Joining Streams and NoSQL Tables for Customer 360 Analytics in Spark

Contributed by

5 min read

I’d like to share one of the demos I’m preparing to show at the Strata Data Conference in New York during the week of September 10th. My objective with this demo is to illustrate how certain database capabilities, such as secondary indexes and integration with Apache Spark, can improve the effectiveness of Customer 360 solutions. I really like the Customer 360 use case because it talks to many of MapR’s strengths, even beyond the database, and it can be communicated in a GUI that is both visually engaging, as shown in the following screenshot, and technically deep.


The three points I’m trying to convey with this demo are:

  1. Flexible schemas make it possible for Customer 360 applications to save attributes which exist for some customers but not for others.
  2. The MapR Database connector for Apache Spark makes it possible to update large customer relationship management (CRM) databases quickly and without data movement.
  3. Analytical insights are easier to operationalize when production applications share the same data platform as analytical tools.

How are flexible schemas beneficial for Customer 360?

MapR Database is a scalable and resilient NoSQL database that allows different attributes for different customers to be saved in the same table. This enables you to save customer insights derived by joining datasets, regardless of whether those insights relate to all or a portion of your customer base.

This is useful, for example, because in order to maintain a comprehensive view into the preferences of your customers you might need to capture the data they expose through activities in different places, like on social media or in your organization’s mobile app. However, not all customers may use social media or your mobile app. This leads to sparsity in columnar data tables, which can reduce the performance and usability of relational databases. A NoSQL database like MapR Database can store data for all customers in one table even if different columns are used for each customer.

How do database connectors for Spark improve the agility of CRM analytics?

Apache Spark is a leading technology for processing large datasets. However, the speed in which you can apply analytical insights on Big Data is greatly compromised when those datasets must be moved into and out of Spark execution engines. The MapR Database connector for Spark solves this problem by enabling Spark to save and update data in MapR Database without data movement.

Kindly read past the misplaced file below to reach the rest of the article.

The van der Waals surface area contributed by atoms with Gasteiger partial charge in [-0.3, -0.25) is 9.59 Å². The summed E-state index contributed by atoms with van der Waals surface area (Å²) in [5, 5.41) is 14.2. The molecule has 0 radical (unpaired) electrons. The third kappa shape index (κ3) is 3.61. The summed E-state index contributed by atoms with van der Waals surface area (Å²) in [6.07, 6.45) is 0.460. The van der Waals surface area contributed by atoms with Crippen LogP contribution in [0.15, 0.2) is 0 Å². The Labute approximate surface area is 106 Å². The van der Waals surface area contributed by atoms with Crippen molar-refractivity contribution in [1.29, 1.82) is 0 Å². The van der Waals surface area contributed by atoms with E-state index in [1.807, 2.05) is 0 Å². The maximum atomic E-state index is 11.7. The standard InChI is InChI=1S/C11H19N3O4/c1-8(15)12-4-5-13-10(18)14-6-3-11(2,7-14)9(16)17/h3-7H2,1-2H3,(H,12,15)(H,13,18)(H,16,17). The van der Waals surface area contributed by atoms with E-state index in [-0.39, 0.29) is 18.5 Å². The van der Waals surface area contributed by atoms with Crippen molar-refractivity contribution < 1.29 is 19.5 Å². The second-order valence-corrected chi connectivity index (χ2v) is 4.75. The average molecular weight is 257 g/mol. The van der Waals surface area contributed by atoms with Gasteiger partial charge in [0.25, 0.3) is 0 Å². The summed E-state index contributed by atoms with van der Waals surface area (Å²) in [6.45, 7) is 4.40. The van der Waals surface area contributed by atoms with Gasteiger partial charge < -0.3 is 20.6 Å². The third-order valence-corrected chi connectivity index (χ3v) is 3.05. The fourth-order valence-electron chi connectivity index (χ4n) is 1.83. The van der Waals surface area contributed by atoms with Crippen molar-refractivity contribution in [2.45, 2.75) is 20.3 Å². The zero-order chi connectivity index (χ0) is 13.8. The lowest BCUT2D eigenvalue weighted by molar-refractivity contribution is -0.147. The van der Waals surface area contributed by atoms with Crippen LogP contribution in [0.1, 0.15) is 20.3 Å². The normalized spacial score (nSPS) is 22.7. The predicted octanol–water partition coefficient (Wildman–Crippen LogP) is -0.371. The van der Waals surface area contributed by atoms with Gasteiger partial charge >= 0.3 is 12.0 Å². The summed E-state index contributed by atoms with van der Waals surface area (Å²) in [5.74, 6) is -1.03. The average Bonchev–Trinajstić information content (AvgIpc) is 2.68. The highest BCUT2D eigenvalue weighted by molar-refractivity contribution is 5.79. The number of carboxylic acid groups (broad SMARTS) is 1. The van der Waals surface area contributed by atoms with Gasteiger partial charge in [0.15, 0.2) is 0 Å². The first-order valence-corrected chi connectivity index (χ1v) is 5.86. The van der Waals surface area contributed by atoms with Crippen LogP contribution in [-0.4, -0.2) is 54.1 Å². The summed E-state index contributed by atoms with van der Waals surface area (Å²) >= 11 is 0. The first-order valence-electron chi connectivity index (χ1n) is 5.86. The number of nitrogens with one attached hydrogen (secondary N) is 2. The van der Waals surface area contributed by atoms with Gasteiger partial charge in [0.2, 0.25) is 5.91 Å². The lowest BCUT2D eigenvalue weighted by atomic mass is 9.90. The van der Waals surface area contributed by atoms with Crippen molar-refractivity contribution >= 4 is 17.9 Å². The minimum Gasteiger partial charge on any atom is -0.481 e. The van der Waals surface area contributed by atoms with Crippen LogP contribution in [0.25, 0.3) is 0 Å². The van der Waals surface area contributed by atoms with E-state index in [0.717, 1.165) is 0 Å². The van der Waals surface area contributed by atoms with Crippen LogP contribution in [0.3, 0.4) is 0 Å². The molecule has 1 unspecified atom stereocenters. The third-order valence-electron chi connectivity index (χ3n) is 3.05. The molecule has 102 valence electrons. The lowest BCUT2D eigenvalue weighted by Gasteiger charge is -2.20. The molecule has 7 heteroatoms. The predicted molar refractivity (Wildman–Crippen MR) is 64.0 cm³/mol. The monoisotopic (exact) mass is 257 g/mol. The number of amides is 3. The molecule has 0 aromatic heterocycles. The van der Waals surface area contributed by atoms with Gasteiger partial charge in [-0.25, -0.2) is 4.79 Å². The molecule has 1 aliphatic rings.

What’s the fastest way to operationalize insights from AI and advanced analytics?

When organizations attempt to build Customer 360 solutions they often fail to operationalize analytical insights by saving them back into CRM tables. So, the third major talking point in my demo relates to how we can take an output like churn prediction from machine learning (ML) and load it back into master CRM tables so those insights become instantly accessible by production applications. When ML processes and production applications share a common data platform like MapR, it's much easier to operationalize ML insights. This is part of what many people at MapR refer to as, "the power of convergence".

Clickstream analytics in Zeppelin

I wrote a Zeppelin notebook (viewable here) that illustrates how to use Spark on MapR for clickstream analysis. This notebook walks through the following steps to demonstrate how Spark SQL, Spark Streaming, and Spark ML can be used with MapR Database, MapR Event Store, and the Distributed File and Object Store:

  1. Consume clickstream data from MapR Event Store with the Kafka API
  2. Analyze web traffic using Spark SQL
  3. Join clickstream and CRM data with the MapR Database Spark connector
  4. Predict churn based on the joined clickstream and CRM data and save churn predictions back into MapR Database tables so those insights can be acted upon immediately by production applications.

The code excerpts below show how those four tasks were implemented.

To download the code and our Customer 360 demo, see the GitHub repository at

Loading an RDD from MapR Database

Loading an RDD from a Topic in MapR Event Store (Formerly MapR Streams) Using the Kafka API

Joining RDDs Loaded from MapR Event Store and MapR Database

Bulk Saving an RDD to MapR Database

Additional Resources

This blog post was published July 19, 2018.

50,000+ of the smartest have already joined!

Stay ahead of the bleeding edge...get the best of Big Data in your inbox.

Get our latest posts in your inbox

Subscribe Now